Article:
Postphenomenological Investigations

Postphenomenological Investigations : Essays on Human-Technology Relations

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Postphenomenological Investigations: Essays on Human-Technology Relations provides an introduction to the school of thought called postphenomenology and showcases projects at the cutting edge of this perspective. Postphenomenology presents a unique blend of insights from the philosophical traditions of phenomenology and American pragmatism, and applies them to studies of user relations to technologies. These studies provide deep descriptions of the ways technologies transform our abilities, augment our experience, and shape the world around us. This book proceeds with a preface by Don Ihde, postphenomenology's founder, and a detailed review of the main ideas of this perspective by the editors Robert Rosenberger and Peter-Paul Verbeek. The body of this volume is composed of twelve postphenomenological essays which reflect the expansive range, detail-orientation, and interdisciplinarity of this school of thought. These essays confront a broad assortment of topics, both abstract and concrete. Abstract topics addressed include metaphysics, ethics, methodology, and analysis of the notions of selfhood, skill training, speed, and political activism. Just a few of the concrete topics studied include human-like interactive robots, ethics education, image interpretation in radiology, science fiction tropes, transportation history, wearable computing, and organ donation protocols for brain-dead bodies. The volume concludes with constructive critiques of postphenomenology by Andrew Feenberg, Diane Michelfelder, and Albert Borgmann, all figures whose work is relevant to postphenomenological more

Product details

  • Hardback | 282 pages
  • 154.94 x 231.14 x 22.86mm | 498.95g
  • Lexington Books
  • Lanham, MD, United States
  • English
  • 2 black & white halftones, 1 charts, 1 tables
  • 0739194364
  • 9780739194362
  • 1,323,069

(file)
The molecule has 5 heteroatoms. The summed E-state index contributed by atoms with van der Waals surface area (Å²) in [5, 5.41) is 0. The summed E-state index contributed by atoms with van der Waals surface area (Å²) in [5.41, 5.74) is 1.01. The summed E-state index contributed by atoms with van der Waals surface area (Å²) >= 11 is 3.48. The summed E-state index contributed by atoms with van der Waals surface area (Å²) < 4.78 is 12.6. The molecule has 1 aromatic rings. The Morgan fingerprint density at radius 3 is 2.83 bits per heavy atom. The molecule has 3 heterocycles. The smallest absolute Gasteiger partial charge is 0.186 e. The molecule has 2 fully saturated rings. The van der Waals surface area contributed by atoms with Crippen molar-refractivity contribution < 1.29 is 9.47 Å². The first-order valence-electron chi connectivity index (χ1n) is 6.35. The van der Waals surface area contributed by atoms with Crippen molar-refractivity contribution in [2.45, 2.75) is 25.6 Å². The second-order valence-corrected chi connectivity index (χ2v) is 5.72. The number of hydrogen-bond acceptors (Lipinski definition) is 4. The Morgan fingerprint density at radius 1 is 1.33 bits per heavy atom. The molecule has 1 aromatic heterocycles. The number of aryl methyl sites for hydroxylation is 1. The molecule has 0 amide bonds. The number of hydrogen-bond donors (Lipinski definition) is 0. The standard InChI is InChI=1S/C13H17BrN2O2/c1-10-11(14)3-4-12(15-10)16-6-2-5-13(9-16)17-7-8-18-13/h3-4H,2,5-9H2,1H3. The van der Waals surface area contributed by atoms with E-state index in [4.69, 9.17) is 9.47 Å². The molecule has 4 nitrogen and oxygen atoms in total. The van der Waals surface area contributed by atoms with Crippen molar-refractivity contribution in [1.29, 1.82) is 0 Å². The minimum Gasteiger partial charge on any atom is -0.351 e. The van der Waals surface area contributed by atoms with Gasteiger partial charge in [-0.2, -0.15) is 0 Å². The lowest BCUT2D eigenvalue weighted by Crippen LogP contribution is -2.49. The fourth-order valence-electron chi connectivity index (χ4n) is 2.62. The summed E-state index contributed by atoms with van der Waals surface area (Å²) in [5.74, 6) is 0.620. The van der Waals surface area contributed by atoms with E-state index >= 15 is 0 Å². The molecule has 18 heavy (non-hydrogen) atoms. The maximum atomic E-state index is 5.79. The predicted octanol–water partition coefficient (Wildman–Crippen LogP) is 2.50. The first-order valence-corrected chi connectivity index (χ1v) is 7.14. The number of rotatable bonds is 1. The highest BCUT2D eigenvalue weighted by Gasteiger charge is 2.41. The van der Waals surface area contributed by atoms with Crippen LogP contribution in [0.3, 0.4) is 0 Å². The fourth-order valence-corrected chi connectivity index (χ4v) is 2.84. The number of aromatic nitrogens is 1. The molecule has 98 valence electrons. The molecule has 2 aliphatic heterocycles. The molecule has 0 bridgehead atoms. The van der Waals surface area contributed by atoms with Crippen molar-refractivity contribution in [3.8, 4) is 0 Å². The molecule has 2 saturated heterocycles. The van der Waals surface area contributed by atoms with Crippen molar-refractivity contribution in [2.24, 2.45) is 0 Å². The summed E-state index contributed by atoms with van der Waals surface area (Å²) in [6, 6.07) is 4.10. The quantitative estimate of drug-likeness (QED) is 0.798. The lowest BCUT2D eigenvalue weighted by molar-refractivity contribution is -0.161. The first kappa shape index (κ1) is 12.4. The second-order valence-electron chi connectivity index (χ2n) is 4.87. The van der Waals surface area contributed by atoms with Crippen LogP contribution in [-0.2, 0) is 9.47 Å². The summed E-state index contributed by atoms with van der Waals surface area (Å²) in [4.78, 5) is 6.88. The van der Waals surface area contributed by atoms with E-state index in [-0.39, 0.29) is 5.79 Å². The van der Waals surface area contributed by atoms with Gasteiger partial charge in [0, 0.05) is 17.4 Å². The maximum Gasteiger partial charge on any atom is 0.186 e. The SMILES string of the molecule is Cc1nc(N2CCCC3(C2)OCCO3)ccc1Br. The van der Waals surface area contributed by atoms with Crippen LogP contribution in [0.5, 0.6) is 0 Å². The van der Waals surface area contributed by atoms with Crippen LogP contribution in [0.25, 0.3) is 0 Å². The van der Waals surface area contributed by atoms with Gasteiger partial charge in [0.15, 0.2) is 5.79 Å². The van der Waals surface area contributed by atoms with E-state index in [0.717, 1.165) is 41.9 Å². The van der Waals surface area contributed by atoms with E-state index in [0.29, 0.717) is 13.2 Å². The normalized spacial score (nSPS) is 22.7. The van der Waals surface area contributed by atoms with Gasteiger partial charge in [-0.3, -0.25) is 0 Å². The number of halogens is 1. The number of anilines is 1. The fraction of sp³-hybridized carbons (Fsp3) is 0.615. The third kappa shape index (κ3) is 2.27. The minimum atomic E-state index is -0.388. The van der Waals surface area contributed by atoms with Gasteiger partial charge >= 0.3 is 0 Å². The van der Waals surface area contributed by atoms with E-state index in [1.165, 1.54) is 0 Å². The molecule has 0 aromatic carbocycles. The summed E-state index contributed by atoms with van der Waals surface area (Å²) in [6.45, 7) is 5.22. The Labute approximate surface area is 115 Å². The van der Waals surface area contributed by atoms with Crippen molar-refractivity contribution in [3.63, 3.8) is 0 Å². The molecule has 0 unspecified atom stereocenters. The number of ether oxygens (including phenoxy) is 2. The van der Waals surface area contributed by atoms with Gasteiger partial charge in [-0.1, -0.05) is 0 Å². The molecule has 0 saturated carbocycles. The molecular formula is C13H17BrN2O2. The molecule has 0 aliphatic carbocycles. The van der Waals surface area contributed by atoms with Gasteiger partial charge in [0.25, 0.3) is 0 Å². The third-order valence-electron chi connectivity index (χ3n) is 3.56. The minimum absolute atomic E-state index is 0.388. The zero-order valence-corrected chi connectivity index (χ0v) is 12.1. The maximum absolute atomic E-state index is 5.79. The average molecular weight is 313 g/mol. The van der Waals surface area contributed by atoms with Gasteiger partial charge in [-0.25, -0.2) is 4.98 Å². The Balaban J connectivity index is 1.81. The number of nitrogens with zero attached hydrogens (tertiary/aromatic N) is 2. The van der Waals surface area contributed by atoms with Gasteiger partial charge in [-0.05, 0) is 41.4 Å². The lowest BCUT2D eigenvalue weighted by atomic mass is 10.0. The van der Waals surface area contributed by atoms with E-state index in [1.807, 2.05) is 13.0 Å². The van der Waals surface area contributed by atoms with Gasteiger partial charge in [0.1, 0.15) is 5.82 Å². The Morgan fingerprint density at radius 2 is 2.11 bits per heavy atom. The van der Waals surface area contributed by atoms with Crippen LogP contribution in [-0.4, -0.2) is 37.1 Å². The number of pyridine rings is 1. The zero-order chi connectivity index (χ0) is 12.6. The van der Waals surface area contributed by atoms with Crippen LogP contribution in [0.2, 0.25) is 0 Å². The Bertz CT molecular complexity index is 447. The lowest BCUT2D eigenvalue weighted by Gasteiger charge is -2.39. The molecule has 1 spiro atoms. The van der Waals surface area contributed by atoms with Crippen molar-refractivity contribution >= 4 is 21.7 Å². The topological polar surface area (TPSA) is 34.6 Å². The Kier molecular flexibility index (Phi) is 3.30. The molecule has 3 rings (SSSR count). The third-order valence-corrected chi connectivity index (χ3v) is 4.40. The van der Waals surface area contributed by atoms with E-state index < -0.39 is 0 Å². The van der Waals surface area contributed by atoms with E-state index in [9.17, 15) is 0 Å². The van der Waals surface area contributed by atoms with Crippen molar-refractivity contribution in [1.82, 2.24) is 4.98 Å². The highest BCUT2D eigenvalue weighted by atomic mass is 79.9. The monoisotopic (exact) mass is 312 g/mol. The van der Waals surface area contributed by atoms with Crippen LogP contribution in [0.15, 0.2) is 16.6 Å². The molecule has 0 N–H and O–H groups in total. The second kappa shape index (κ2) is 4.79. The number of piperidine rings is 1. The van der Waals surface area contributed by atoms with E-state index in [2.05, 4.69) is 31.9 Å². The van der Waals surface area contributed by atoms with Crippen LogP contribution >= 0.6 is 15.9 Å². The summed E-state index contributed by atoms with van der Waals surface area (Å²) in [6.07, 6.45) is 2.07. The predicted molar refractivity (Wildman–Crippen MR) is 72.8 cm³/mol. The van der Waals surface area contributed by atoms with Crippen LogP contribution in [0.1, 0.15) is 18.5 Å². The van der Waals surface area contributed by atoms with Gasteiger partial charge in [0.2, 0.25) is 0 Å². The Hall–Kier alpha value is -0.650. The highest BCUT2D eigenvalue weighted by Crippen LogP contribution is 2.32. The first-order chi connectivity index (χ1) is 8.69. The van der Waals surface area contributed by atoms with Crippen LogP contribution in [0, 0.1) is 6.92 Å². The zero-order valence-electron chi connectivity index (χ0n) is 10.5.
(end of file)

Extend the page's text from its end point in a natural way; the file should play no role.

About Robert Rosenberger

Robert Rosenberger is assistant professor of philosophy at the Georgia Institute of Technology. Peter-Paul Verbeek is professor of philosophy of technology and chair of the Philosophy Department at the University of more

Review quote

This collection provides an excellent overview of current work in one of the most important current approaches to the philosophy of technology...The editors' summaries of the sixteen essays provide the reader with a helpful roadmap of the book's organization and content...This is a well-conceived and articulated book and certainly one that both advances studies in the philosophy of technology and contributes to new ways of thinking about phenomenology. Notre Dame Philosophical Reviews [The book] is well referenced, and key texts are well signposting, meaning that a lateral rather than linear read may be more productive for newcomers to postphenomenology. Centre for Medical Humanities This book is a major contribution to the sparse body of knowledge in the Western philosophical tradition dealing with the foundations of a field of scholarly research. Here the case is so-called postphenomenology, which owes so much to Don Ihde, who provides a brilliant introduction. The two co-editors are equally important, and represent researchers in both the United States and Europe, whose contributions constitute much of the volume. -- Paul Durbin, University of Delaware This anthology is an absolute must for newcomers as well as those versed in the field and its discussions. The book shows how far the burgeoning field of postphenomenological analysis has come since the broader and largely technology-deterministic approaches made by the phenomenological predecessors, most prominently Martin Heidegger. Both novices and those already acquainted with this philosophical style of analysis get plenty of new food for thought in essays addressing technological agency, speed, ethics, humanoid robots, bodies, science fiction, politics, philosophy of design, and scientific practice, as well as a number of brilliantly executed and informative case studies. -- Cathrine Hasse, University of Aarhusshow more

Table of contents

1. A Field Guide to Postphenomenology, Robert Rosenberger & Peter-Paul Verbeek 2. Why Postphenomenology Needs a Metaphysics, Lenore Langsdorf 3. What Robotic Re-embodiment Reveals about Virtual Re-embodiment: A Note on the Extension Thesis, Kirk M. Besmer 4. Thinking Technology With Merleau-Ponty, Aud Sissel Hoel & Annamaria Carusi 5. Movies and Bodies: Variations of the Embodied Self in Science-Fiction Techno Fantasies, Marie-Christine Nizzi 6. Bodies as Technology: How Can Postphenomenologists Deal with the Matter of Human Technique?, Fernando Secomandi 7. Four Dimensions of Technological Mediation, Asle H. Kiran 8. Tracing the Tracker: A Postphenomenological Inquiry into Self-Tracking Technologies, Yoni Van Den Eede 9. A Century on Speed: Reflections on Movement and Mobility in the 20th Century, Soren Riis 10. Searching for Alterity: What Can We Learn From Interviewing Humanoid Robots? Frances Bottenberg 11. Postphenomenology of the Robot Medical Student, Chris Kaposy 12. Mediating Multiplicity: Brain-Dead Bodies and Organ Transplant Protocols, Adam M. Rosenfeld 13. Towards a Hermeneutics of Unveiling, Jan Kyrre Berg Friis 14. Making the Gestalt Switch, Andrew Feenberg 15. Postphenomenology with an Eye to the Future, Diane Michelfelder 16. Stability, Instability, and Phenomenology, Albert Borgmannshow more